Words: Kelly Fliedner
In the past 18 months, there has been a generational, demographic and institutional change in the Perth arts sector. Long time leaders have vacated their positions and a new cohort has emerged such as Hannah Matthews at PICA, Anna Reece and Annika Kristensen at Perth Festival, and Colin Walker and Clothilde Bullen at the Art Gallery of Western Australia. That shift has mirrored the broader urbanisation of Perth which feels like it has gone from a big country town to a small city, inclusive of a new specific airport train line, new museum, new stadium, and other infrastructural realities in the latest mining boom.
This shift in built environment is seen in galleries like Stala Contemporary, which services a resolutely local audience. Directed by long-time gallerist Sherri Staltari, it recently reopened in a newly renovated, spacious, multifunctional, warehouse gallery and studio space in West Leederville not too far from the CBD. The beautiful purpose built facility will surely support her network of artists and cultivate a new collector base in the inner suburbs as Perth continues to grow.
Other new galleries, like sweetpea, have retrofitted spaces in the east end of the city proper. And this change is also demographic: sweetpea, in particular, has emerged as an important new home for a like-minded generation of artists. Helmed by Andrew Varano, the gallery supports the likes of Jack Ball, Curtis Taylor, Nathan Beard and Emma Buswell, with an explicit aim of supporting – and making financially sustainable – arts practice. It is embedded in institutional conversations while being commercially minded. As Varano states, “I want my artists to have sustainable careers and part of that is finding new markets not only in Australia”. sweetpea connects to a different contemporary reality that is pressing in the city’s zeitgeist, one where diasporas and transnationalism play an ever greater role. Recognising that Singapore is emerging as a particularly important destination for Perth artists, sweetpea intends to have a presence at the 2024 Art SG.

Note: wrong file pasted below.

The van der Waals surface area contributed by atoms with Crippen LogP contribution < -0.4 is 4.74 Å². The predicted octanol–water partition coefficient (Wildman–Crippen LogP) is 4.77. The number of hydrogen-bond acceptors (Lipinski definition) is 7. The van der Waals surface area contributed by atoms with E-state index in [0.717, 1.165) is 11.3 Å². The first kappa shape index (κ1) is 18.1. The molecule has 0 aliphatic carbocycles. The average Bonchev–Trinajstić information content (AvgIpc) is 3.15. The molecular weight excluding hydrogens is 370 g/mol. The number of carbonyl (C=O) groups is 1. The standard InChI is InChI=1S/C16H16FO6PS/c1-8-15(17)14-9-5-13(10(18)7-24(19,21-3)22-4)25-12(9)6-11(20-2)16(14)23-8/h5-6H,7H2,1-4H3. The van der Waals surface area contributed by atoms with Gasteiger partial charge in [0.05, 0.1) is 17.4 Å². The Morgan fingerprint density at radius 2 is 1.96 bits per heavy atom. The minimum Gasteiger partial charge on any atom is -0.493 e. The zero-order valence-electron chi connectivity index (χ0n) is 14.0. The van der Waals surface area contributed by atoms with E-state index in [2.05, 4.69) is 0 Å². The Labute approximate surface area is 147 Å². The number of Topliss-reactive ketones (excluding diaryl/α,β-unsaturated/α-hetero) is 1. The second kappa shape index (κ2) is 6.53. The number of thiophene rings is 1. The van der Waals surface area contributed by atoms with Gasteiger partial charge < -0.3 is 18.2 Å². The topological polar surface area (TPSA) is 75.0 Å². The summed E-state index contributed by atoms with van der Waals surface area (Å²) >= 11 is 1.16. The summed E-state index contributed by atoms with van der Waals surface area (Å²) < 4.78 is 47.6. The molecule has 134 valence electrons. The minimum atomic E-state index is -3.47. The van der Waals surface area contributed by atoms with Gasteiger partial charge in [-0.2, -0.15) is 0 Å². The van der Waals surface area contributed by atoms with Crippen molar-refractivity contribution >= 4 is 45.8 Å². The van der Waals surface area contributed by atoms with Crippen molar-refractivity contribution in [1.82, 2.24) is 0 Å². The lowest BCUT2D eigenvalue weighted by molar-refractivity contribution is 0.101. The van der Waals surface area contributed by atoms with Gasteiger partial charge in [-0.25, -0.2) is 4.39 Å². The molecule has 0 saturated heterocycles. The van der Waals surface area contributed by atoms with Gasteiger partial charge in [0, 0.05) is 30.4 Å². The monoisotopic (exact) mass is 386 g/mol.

Perth-born artists and brothers Abdul-Rahman Abdullah and Abdul Abdullah, who are both represented by Moore Contemporary, are building a greater presence in Asia with exhibitions or studios in Japan, Thailand and Indonesia between them. For gallerist Margaret Moore, this has been built on prior opportunities that have long defined her curatorial practice, and fits a broader pattern of international regionalism. As Moore states, “there are more and more interesting artists and arts professionals opting to stay in Perth or return to Perth these days. The narrative of leaving has been diluted. With increased international residency and exhibition opportunities on offer, artists can use Perth as a base and not be defined by geography.” Moore also thinks that a recent pick up in interest in Perth is driven by the artists themselves and the quality of their work. Artists being recognised raises the profile of the scene as a whole.
In the last five years, this has also been reflected in broader arts practice in the city with the Indian Ocean Craft Triennial and Fremantle Biennale being exemplary. This aesthetic change is situated in a recent State Government subsidisation of new direct flights from Perth to nearby capitals, including Seoul, Jakarta, Mumbai, Tokyo, on top of more established flight routes. With the Federal Government’s new emphasis on public diplomacy, inclusive of the arts, Perth’s commercial sector knows that there are possibilities beyond Sydney and Melbourne that they can advocate for directly. The commercial sector stands to gain from a geography that sees itself as connected and close to an emergent Asian market rather than isolated from national centres.